In sounds that will prevail,
Nor gentle thoughts in her inspire;
All thy vain mirth lay by,
Bid thy strings silent lie,
Sleep, sleep again, my Lyre, and let thy master die.
Anacreontics, The Epicure
UNDERNEATH this myrtle shade,
On flowerly beds supinely laid,
With odorous oils my head o’erflowing,
And around it roses growing,
What should I do but drink away
The heat and troubles of the day?
In this more than kingly state
Love himself on me shall wait.
Fill to me, Love! nay, fill it up!
And mingled cast into the cup
Wit and mirth and noble fires,
Vigorous health and gay desires.
The wheel of life no less will stay
In a smooth than rugged way:
Since it equally doth flee,
Let the motion pleasant be.
Why do we precious ointments shower?–
Nobler wines why do we pour?–
Beauteous flowers why do we spread
Upon the monuments of the dead?
Nothing they but dust can show,
Or bones that hasten to be so.
Crown me with roses while I live,
Now your wines and ointments give:
After death I nothing crave,
Let me alive my pleasures have:
All are Stoics in the grave.
Davideis: A Sacred Poem Of The Troubles Of David (excerpt)
BOOK I (excerpt)
I sing the man who Judah’s sceptre bore
In that right hand which held the crook before;
Who from best poet, best of kings did grow;
The two chief gifts Heav’n could on man bestow.
Much danger first, much toil did he sustain,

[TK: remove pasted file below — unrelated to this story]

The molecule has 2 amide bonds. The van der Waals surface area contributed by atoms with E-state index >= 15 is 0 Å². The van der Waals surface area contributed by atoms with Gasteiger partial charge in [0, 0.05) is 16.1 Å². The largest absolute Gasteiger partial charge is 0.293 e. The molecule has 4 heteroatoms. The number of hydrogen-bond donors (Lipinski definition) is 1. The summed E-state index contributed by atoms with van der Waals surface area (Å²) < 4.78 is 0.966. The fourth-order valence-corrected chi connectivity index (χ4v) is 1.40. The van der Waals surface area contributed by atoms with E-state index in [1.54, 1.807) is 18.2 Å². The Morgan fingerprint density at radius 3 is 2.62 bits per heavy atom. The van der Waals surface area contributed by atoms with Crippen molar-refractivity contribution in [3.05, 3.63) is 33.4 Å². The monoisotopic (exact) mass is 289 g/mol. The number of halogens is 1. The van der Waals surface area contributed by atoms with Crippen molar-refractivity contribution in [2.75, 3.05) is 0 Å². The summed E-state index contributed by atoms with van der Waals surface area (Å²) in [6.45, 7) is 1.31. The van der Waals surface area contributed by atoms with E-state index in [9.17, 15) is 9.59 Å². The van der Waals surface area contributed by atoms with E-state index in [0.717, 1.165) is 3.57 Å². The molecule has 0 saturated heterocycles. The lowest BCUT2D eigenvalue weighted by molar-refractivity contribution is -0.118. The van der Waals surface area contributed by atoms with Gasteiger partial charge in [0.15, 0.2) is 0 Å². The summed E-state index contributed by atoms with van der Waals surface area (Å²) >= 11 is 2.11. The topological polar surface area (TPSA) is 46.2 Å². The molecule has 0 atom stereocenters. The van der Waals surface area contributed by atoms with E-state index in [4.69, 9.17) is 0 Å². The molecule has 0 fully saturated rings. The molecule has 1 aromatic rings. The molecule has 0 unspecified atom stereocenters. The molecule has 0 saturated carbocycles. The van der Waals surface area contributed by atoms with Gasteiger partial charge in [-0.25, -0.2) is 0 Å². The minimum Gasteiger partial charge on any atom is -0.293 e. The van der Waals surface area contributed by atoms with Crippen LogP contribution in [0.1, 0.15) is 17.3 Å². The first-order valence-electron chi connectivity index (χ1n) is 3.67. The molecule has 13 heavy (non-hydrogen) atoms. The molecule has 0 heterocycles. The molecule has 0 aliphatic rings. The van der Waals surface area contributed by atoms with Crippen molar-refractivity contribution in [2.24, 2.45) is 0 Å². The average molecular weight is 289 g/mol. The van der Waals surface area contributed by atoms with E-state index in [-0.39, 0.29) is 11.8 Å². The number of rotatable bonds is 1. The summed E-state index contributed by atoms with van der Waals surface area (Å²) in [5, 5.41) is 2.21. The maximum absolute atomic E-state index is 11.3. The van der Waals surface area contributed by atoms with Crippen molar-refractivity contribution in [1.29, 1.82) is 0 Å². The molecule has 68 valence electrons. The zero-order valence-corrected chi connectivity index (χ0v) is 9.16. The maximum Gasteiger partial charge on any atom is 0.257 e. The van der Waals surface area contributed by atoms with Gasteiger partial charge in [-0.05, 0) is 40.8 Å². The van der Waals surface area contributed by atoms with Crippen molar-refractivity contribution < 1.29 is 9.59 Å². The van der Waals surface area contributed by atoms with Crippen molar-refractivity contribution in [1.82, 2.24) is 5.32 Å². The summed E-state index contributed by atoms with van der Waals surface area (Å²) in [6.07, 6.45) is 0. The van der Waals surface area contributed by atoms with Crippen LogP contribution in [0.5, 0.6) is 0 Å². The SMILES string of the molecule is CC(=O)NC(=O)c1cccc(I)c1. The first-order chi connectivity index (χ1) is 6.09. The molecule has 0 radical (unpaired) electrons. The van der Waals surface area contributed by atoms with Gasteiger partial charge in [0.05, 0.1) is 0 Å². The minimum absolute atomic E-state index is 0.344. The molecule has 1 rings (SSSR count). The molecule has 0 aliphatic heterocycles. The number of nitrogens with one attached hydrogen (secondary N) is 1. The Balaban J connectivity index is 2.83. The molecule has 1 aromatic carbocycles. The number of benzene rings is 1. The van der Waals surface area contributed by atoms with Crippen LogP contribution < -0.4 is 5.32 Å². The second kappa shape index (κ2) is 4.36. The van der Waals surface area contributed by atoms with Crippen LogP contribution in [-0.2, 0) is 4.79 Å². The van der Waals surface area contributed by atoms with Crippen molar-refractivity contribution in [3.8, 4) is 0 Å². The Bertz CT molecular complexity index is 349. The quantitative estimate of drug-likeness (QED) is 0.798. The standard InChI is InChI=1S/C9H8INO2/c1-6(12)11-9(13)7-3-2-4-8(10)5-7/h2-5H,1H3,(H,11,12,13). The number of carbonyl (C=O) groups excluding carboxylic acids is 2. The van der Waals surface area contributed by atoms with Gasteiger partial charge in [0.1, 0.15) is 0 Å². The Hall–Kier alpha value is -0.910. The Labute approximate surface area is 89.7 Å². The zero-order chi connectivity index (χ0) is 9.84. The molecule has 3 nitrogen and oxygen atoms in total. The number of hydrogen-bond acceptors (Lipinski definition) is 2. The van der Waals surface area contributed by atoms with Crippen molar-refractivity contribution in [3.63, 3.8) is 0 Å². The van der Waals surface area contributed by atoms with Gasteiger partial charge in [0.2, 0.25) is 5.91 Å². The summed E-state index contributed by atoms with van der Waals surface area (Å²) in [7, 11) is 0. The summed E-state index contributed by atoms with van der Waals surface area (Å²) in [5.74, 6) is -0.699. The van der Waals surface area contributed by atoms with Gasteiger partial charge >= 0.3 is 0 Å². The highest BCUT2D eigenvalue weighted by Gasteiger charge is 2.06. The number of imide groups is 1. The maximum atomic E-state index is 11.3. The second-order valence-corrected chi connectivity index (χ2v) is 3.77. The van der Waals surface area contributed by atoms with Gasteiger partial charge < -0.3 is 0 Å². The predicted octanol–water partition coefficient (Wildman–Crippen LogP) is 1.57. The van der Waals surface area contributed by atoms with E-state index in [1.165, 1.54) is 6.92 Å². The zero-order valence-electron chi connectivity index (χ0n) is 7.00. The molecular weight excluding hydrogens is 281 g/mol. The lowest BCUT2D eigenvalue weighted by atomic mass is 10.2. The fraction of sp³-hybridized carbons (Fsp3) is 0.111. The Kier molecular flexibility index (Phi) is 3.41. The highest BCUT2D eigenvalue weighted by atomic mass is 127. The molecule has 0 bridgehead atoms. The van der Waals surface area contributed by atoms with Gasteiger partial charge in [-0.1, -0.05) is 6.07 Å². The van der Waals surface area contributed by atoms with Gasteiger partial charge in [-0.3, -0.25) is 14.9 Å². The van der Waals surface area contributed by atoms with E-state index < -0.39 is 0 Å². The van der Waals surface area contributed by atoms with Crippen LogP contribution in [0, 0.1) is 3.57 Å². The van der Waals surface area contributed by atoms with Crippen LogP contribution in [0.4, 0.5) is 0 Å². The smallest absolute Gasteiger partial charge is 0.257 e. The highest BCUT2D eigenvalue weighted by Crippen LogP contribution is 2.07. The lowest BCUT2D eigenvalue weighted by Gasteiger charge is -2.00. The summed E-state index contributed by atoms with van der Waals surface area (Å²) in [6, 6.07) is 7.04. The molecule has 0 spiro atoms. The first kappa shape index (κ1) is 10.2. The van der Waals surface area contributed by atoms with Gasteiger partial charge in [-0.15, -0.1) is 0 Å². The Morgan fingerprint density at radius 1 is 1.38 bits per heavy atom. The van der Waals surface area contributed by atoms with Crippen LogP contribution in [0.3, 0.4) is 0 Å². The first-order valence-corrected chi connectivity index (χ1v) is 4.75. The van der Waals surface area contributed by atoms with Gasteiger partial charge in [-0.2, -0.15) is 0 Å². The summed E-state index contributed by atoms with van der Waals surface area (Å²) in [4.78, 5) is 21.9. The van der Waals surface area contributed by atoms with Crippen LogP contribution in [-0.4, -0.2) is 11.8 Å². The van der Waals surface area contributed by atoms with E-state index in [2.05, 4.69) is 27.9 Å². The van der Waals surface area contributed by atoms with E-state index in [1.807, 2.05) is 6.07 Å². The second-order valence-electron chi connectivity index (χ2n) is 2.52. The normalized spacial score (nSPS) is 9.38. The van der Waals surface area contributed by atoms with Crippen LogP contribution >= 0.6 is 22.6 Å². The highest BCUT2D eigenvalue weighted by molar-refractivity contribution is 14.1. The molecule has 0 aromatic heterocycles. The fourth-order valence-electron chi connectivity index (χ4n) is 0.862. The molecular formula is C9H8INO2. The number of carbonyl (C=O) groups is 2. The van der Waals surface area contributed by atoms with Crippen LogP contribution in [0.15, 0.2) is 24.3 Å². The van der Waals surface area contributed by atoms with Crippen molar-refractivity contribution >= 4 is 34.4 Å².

Whilst Saul and Hell cross’d his strong fate in vain.
Nor did his crown less painful work afford;
Less exercise his patience, or his sword;
So long her conqueror fortunes spite pursued;
Till with unwearied virtue he subdued
All homebred malice, and all foreign boasts;
Their strength was armies, his the Lord of Hosts.
Thou, who didst David’s royal stem adorn,
And gav’st him birth from whom thy self wast born;
Who didst in triumph at death’s court appear,
And slew’st him with thy nails, thy cross and spear,
Whilst Hell’s black tyrant trembled to behold,
The glorious light he forfeited of old;
Who Heav’ns glad burden now, and justest pride,
Sit’st high enthron’d next thy great Father’s side,
(Where hallowed flames help to adorn that head
Which once the blushing thorns environed,
Till crimson drops of precious blood hung down
Like rubies to enrich thine humble crown.)
Even thou my breast with such blest rage inspire,
As mov’d the tuneful strings of David’s lyre,
Guide my bold steps with thine old travelling flame,
In these untrodden paths to sacred fame;
Lo, with pure hands thy heav’enly fires to take,